Summary of Extra Yarn
This is the story of girl who loves to knit and is given a box of yarn with a seemingly endless supply. While she first knits something for herself, what she finds is that there is always more yarn to be knit for others. A rich man soon learns of the yarn and offers to buy the box. When she says no, he then steals it instead. When he gets back to his castle however he discovers the box is empty. He then curses the girl so that she will never be happy again, but the curse does not work, she recovers the box and lives happily ever after.
Thoughts on the passage:
Meritocracy is “a system in which the talented are chosen and moved ahead on the basis of their achievement.” (Merriam-Webster definition) In the corporate world it runs in tension with systems of seniority, where people are moved ahead based on length of time with the company. In religion it can take many forms. In Judaism it is seen in the series of sacrifices and actions done to bring people back into favor with God. In Buddhism you can see it with karma and the idea that a progression is based on acquired merit. Meritocracy however has no place in Christianity.
In his parable of the workers in the vineyard, Jesus challenges the ideas of meritocracy that were present all around him. Most, listening to the story would sympathize with the people who had labored all day. Surely their hard work would come to some greater reward than the late comers who only put in a partial effort. As someone who works hard myself, I can also find myself on that side of the argument. I would like to think that my hard work, my faithfulness, my good deeds would have some reward. Sadly, that is not what Jesus teaches us.
Meritocracy can breed a sense of entitlement. When we exist in meritorious systems, like the United States, we often tend to think that our hard work, our achievements and our wealth have value and give us some entitlements. After all, we have earned it. We see that entitlement in the labors who worked all day, who feel they are entitled to MORE than what was promised because they worked harder and longer. We also see it in the rich ruler in Extra Yarn, who believes that his wealth and power entitle him to the box of endless yarn. What he learns, to his great despair and frustration is that all that wealth and power entitles him to is nothing.
The yarn in the story is God’s grace. It covers us all. It makes us beautiful. It also can never be bought and never be earned. The girl does not seek the yarn, nor does she hoard it. She shares that love and grace with everyone who needs it. That yarn transforms her community. God’s grace transforms our community.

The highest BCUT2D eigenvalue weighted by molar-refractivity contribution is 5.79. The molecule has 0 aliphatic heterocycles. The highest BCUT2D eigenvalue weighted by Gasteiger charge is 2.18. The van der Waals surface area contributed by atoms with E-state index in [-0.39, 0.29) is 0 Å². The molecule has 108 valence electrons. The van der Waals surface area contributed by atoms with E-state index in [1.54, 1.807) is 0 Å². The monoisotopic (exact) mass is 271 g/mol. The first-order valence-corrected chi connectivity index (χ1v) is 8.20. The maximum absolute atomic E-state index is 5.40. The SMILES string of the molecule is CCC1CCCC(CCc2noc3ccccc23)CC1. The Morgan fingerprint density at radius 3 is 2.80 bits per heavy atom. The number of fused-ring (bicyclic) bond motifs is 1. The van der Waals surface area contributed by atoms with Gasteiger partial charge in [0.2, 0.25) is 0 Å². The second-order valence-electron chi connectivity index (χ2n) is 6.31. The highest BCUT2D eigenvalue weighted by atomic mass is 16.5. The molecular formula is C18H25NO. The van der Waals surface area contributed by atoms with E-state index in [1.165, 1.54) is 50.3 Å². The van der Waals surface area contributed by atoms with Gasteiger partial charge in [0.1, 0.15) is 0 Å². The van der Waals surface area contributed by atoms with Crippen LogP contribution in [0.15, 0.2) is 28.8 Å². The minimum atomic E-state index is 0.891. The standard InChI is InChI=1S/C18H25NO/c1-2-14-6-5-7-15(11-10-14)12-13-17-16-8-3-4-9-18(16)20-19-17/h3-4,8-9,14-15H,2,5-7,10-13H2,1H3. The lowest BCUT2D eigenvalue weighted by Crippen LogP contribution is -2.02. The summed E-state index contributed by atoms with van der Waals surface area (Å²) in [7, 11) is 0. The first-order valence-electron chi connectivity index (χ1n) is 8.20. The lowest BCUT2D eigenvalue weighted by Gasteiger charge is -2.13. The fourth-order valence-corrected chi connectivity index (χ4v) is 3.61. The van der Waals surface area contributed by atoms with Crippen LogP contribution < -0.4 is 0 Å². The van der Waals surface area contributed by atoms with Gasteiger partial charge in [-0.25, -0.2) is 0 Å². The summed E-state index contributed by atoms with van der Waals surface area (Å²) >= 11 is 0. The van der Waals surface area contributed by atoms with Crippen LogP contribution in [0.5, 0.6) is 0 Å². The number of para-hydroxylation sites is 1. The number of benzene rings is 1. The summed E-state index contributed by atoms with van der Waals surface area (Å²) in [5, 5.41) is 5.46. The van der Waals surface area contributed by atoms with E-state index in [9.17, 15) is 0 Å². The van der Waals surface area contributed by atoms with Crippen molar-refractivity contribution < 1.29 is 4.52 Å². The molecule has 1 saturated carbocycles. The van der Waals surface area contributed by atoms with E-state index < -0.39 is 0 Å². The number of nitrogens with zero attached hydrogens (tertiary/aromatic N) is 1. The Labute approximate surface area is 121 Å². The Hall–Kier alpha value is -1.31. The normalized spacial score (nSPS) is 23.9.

It is easy to slip into that laborer’s mindset of entitlement. Many of us have been faithfully laboring for Christ our whole lives. We were born in the church, raised in the church, and hope one day to die in the church. Sadly, none of that entitles us to anything. Even that is not enough to earn a place in heaven. Our place in heaven comes not from what we do, but from the grace of God that enters into our lives from outside of us and covers us with radiant beauty. That grace is promised equally to everyone. It does not matter if we labor for 80 years for Christ or 8 seconds, God’s love is the same.
The challenge for us is to be like that little girl. We have been blessed with God’s grace. We know that we are loved. Are we willing to selflessly share that gift with others? Are we willing to do everything we can so that others might be transformed by God’s love? Nothing we do will earn us another stitch of God’s redeeming yarn. Nothing we do can help us earn another denarius for our time in the vineyard. God’s grace is already promised to us. Instead we should be working so that others might know that same grace. We need to be working to offer the yarn we have been given so that others might be covered with that same love.
Membership in most places is about privileges. A membership at Costco or Sam’s Club entitles you to discounts. A membership at Eagle Creek golf course gives unlimited greens fees. Membership in the church is not about privileges, but about responsibilities. It is a commitment to the church through our prayers, presence, gifts, service, and witness. God still loves us whether or not we are members. You can still be married and buried in this church whether or not you are members. Being a member earns us nothing. Instead it is our choice, our commitment to do all we can to spread the gospel, the good news of God’s love and grace to transform the world.
Questions to Ponder:
What gift has God given you to share with others?
How often do you find yourself thinking of God’s love in terms of merit rather than a free gift?
What can you do to live selflessly for God?
God, you bless us all with your radiant love and grace. Through your son, you remind us that there is nothing we can do to earn this love. It is a gift you give to us. Help us to share this gift with others that all might be covered by your redeeming presence. Amen